For this particular skate, the most important one up to now, she’s dressed in red. With a short, black shrug around her shoulders. No bling. It’s the dress meant to help Danielle McManamon pass the test.
The test is the United States Figure Skating Association’s Senior moves test. It’s one of the highest level of achievements in U.S. figure skating. Every U.S. Olympian has passed through this golden gate.
On March 12, 2015, at the age of 15, Danielle passed, too.
In the near future, she’ll be carrying her Gold Medal status to two competitions. She’ll be performing in June at Clearwater Ice Arena (CIA), and then again in July at Worlds in Chicago.
For these events, Danielle will require one of her fashion favorites: a coral-colored, heavily jeweled dress. “It has an open back and lots of stones. I love the stones,” Danielle says, her face lighting up as she describes it.
But more on the upcoming competitions and her fashion selections later …
In her red dress on test day, the 9th-grader at Countryside High School skated a clean Senior moves-in-the-field test, earning her accolades from the judges, a grape juice toast from her coaches, big smiles from her friends, and the proof that a decade of hard work and passion can pay off.
Achieving this level of figure skating is a high point that marks years of lessons, ice time, competitions, and tests.
“Danielle is a fierce competitor,” says Stephanie Messler, one of Danielle’s two coaches. “She is a determined, hard-working, dedicated young lady.”
Coach Gail Roeper agrees: “Danielle passed every one of her (moves) tests the first time.”
Not many skaters can lay claim to that achievement. There are eight moves-in-the-field levels: Pre-Preliminary, Preliminary, Pre-Juvenile, Juvenile, Intermediate, Novice, Junior, and Senior. Each test consists of progressively more difficult edge and step patterns. Skaters must perform each field move in the specific pattern with power, quickness, edge control, and leg extension.
If the performance doesn’t meet at least two out of the three judge’s standards, the skater is required to retry the test at a later date.
For Danielle’s senior moves test, all three judges gave her high praise:
- “powerful control of turns and tempo”
- “lovely extension”
- “strong flow and speed”
- “good power pulls & quickness”
- “nice edges”
- “great smile and presentation”
- “very well prepared & presented!”
- “A great way to end your testing!”
“It’s Danielle’s perseverance and work ethic that led to a test well done and gave her the achievement of becoming a gold medalist,” Coach Gail says.
In the anxious days leading up to a test or competition, Danielle likes to hit the ice to help calm her nerves.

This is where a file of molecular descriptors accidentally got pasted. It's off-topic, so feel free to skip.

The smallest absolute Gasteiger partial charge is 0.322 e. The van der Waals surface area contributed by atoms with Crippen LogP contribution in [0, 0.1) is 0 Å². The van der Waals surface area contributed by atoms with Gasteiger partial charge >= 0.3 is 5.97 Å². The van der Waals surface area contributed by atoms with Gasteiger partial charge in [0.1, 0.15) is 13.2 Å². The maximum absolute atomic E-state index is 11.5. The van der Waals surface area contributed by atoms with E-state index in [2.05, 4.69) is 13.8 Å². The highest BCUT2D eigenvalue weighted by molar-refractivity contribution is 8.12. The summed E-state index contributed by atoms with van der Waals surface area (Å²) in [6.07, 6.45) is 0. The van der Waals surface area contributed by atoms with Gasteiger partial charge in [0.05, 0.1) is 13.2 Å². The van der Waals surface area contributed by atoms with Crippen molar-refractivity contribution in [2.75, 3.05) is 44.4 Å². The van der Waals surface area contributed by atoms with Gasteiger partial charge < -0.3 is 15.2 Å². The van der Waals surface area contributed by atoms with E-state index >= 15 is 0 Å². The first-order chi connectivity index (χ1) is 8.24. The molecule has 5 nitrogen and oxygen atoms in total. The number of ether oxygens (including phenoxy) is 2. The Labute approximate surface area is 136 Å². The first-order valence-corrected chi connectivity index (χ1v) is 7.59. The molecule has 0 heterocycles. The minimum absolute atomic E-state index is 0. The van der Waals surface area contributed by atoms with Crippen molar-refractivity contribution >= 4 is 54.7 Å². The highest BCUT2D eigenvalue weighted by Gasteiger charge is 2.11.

“I like to skate a lot because I feel less nervous when I’m actually doing it, than when I’m thinking about it.”
Jordana, her mom, has her own strategies.
“I just try to keep breathing,” she says.
Finding out Danielle passed her Senior moves with glowing remarks allowed Jordana to finally breathe a big sigh of relief.
“I’m very proud of her and all the hard work she put into it,” Jordana says.
Danielle, who started skating at 5 years old, has spent thousands of hours on the ice at Clearwater Ice Arena where she trains. A Novice-level freestyle skater, she also participates in off-ice training.
While she has reached one of her top goals, she still has other achievements to accomplish on her ‘to-do’ skating list.
“I want to land my double Axel and get my double Lutz completely consistent,” she says. “I love jumping. I don’t really know why, I just like it. It’s fun.
“Well, I like landing them,” she quickly adds. “I don’t like falling. Even if I fall, though, it’s still good because I tried.”
Danielle will perform two Freestyle 8 programs at the 29th Annual ISI Competition at CIA June 11-13, 2015. One performance is an artistic program to the song, “I Believe,” by Christina Perri. The other is a footwork program to the music, “Heist,” by Lindsey Stirling. Click below to see Danielle in a lesson with Coach Gail as she puts some final touches on the upcoming competition programs.
In addition to June’s competition, Danielle will travel to Chicago in July to compete both programs at the 2015 ISI World Team Championships. She, along with fellow figure skater, Justin Brown, also will compete in a “jump and spin” event at both competitions. Danielle also is a member of Team Sunfire, a synchronized skating team that will perform at both events as well.
With all that skating ahead, picking out the perfect dress is key. After all, the dress is part of the comprehensive package that a skater puts in front of the audience.
And for Danielle, it’s the dress that first drew her to the ice.
“Honestly, I was five,” Danielle says, referring to her earliest skating days. “I liked dresses.”
Whether it’s a dazzling pink one or a neon green one, the outfits Danielle wears to test and compete are thoughtfully selected by her. She has adorned more than 30 dresses over the years as she has competed and tested her way to success. Click below to see some of the dresses she’s worn.
For the upcoming footwork program, she’s wearing one of her favorites.
“It’s coral with lots of stones. I wore it last year at (Florida) State Games for my short program,” she says.
For her artistic program, she’s wearing a light blue dress with a cluster of stones, a mesh back with criss-cross straps.
“I just thought it matched the music well,” Danielle says. “But we added more stones to it because it wasn’t enough.”
She tried about seven dresses before landing on the red dress for testing. Dressing for a test is different from a competition. The judges seem to prefer less sparkle for tests. Danielle explains why she picked the red and black combo: “It was comfy. It wasn’t too warm. I like the color and the black shrug made sure I wasn’t too cold. So it was a good balance.”
And in figure skating, balancing hard work and dedication – with just the right dress – can lead to success.